On April 6, 2009, the Supreme Court decided United States v. Navajo Nation, No. 07-1410.
In a 2003 decision (United States v. Navajo Nation, 537 U.S. 488 (2003)), the Supreme Court rejected the Navajo Nation's claim against the United States under the Indian Tucker Act (28 U.S.C. § 1505) for alleged breach of fiduciary duty in failing to promptly approve a royalty rate increase under a coal lease to which the tribe was a party. The Court held that the Indian Tucker Act does not create substantive rights; it simply waives the government's sovereign immunity from lawsuits. The Court held that the tribe needed a substantive federal statutory basis for its fiduciary duty claim against the United States, and that neither the Indian Mineral Leasing Act of 1938 (IMLA) nor the Indian Mineral Development Act of 1982 (IMDA) provided a basis for the tribe's claim.
After the 2003 decision, the case returned to the Court of Federal Claims, where the tribe relied on different federal statutes to support its fiduciary duty claim. On April 6, 2009, the Supreme Court again rejected the tribe's claim, holding that neither the Navajo-Hopi Rehabilitation Act of 1950 (25 U.S.C. § 635) nor the Surface Mining Control and Reclamation Act of 1977 (30 U.S.C. § 1300(e)) could be the basis for a claim against the United States for allegedly failing to promptly approve the royalty rate increase. The Court held that the Navajo-Hopi Rehabilitation Act did not support the tribe's claim because the lease in question was not approved under that act; it was negotiated and approved under the IMLA, which the Court held in 2003 did not support the tribe's claim. The Court also held that the Surface Mining Control and Rehabilitation Act did not support the tribe's claim because the act expressly applies only to leases issued after the date of enactment and the lease in question was issued 13 years before the act was enacted. Finally, the Court rejected the tribe's argument that the government's "comprehensive control" over coal on Indian lands creates a common law fiduciary duty in favor of tribes. The Court emphasized that the Indian Tucker Act allows only claims arising under "the Constitution, laws or treaties of the United States, or Executive orders of the President." Only if a federal statute creates a fiduciary duty can a tribe rely on it for a claim under the Indian Tucker Act. Common law claims simply will not do.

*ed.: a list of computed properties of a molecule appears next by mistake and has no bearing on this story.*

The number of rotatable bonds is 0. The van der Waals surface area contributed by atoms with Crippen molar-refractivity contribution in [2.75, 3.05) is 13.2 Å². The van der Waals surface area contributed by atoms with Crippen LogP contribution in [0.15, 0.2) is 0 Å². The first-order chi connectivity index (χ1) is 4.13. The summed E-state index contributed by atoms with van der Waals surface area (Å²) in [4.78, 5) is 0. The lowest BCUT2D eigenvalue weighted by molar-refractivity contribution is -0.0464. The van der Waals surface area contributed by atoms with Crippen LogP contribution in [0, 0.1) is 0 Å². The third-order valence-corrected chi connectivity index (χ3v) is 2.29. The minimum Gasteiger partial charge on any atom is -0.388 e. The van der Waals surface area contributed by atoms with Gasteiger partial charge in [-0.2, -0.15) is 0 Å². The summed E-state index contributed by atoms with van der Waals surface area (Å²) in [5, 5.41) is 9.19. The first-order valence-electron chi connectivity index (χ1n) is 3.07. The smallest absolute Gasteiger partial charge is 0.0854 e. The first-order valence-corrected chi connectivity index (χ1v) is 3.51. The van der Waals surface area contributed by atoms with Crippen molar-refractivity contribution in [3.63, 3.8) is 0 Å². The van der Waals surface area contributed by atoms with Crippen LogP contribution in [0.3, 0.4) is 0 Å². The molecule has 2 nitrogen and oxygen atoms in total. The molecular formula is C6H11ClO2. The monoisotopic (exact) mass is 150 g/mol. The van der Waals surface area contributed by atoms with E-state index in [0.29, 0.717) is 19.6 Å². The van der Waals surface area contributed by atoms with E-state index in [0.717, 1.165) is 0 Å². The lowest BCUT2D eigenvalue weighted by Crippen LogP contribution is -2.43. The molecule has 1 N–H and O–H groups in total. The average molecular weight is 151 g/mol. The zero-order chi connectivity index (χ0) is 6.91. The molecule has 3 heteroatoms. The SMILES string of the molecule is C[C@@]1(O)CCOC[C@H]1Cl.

Justice Scalia delivered the opinion for a unanimous Court.